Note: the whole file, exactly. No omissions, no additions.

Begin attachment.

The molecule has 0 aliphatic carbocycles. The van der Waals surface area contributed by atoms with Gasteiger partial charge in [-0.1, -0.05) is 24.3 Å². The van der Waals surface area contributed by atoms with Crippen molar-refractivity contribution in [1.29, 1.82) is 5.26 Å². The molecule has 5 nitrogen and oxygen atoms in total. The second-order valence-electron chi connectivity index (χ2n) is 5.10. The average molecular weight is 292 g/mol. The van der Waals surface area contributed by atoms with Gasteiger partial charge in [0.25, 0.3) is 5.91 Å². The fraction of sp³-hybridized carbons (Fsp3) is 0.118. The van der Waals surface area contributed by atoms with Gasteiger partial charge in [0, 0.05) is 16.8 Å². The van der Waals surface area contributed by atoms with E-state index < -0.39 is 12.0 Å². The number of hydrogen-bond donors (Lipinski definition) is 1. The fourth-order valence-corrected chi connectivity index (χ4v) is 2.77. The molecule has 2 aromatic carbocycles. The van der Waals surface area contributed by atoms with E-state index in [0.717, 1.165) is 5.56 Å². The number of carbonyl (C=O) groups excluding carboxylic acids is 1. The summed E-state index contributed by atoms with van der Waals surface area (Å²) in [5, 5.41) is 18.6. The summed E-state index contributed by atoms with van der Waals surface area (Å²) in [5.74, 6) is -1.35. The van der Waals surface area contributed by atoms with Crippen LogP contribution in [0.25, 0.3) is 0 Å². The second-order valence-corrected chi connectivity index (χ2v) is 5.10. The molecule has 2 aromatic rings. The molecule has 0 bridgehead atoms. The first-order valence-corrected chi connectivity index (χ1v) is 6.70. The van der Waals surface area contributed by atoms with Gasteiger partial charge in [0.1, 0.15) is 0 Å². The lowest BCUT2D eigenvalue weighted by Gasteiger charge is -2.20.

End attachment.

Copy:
The molecule has 0 aliphatic carbocycles. The van der Waals surface area contributed by atoms with Gasteiger partial charge in [-0.1, -0.05) is 24.3 Å². The van der Waals surface area contributed by atoms with Crippen molar-refractivity contribution in [1.29, 1.82) is 5.26 Å². The molecule has 5 nitrogen and oxygen atoms in total. The second-order valence-electron chi connectivity index (χ2n) is 5.10. The average molecular weight is 292 g/mol. The van der Waals surface area contributed by atoms with Gasteiger partial charge in [0.25, 0.3) is 5.91 Å². The fraction of sp³-hybridized carbons (Fsp3) is 0.118. The van der Waals surface area contributed by atoms with Gasteiger partial charge in [0, 0.05) is 16.8 Å². The van der Waals surface area contributed by atoms with E-state index < -0.39 is 12.0 Å². The number of hydrogen-bond donors (Lipinski definition) is 1. The fourth-order valence-corrected chi connectivity index (χ4v) is 2.77. The molecule has 2 aromatic carbocycles. The van der Waals surface area contributed by atoms with E-state index in [0.717, 1.165) is 5.56 Å². The number of carbonyl (C=O) groups excluding carboxylic acids is 1. The summed E-state index contributed by atoms with van der Waals surface area (Å²) in [5, 5.41) is 18.6. The summed E-state index contributed by atoms with van der Waals surface area (Å²) in [5.74, 6) is -1.35. The van der Waals surface area contributed by atoms with Crippen LogP contribution in [0.25, 0.3) is 0 Å². The second-order valence-corrected chi connectivity index (χ2v) is 5.10. The molecule has 2 aromatic rings. The molecule has 0 bridgehead atoms. The first-order valence-corrected chi connectivity index (χ1v) is 6.70. The van der Waals surface area contributed by atoms with Gasteiger partial charge in [0.1, 0.15) is 0 Å². The lowest BCUT2D eigenvalue weighted by Gasteiger charge is -2.20.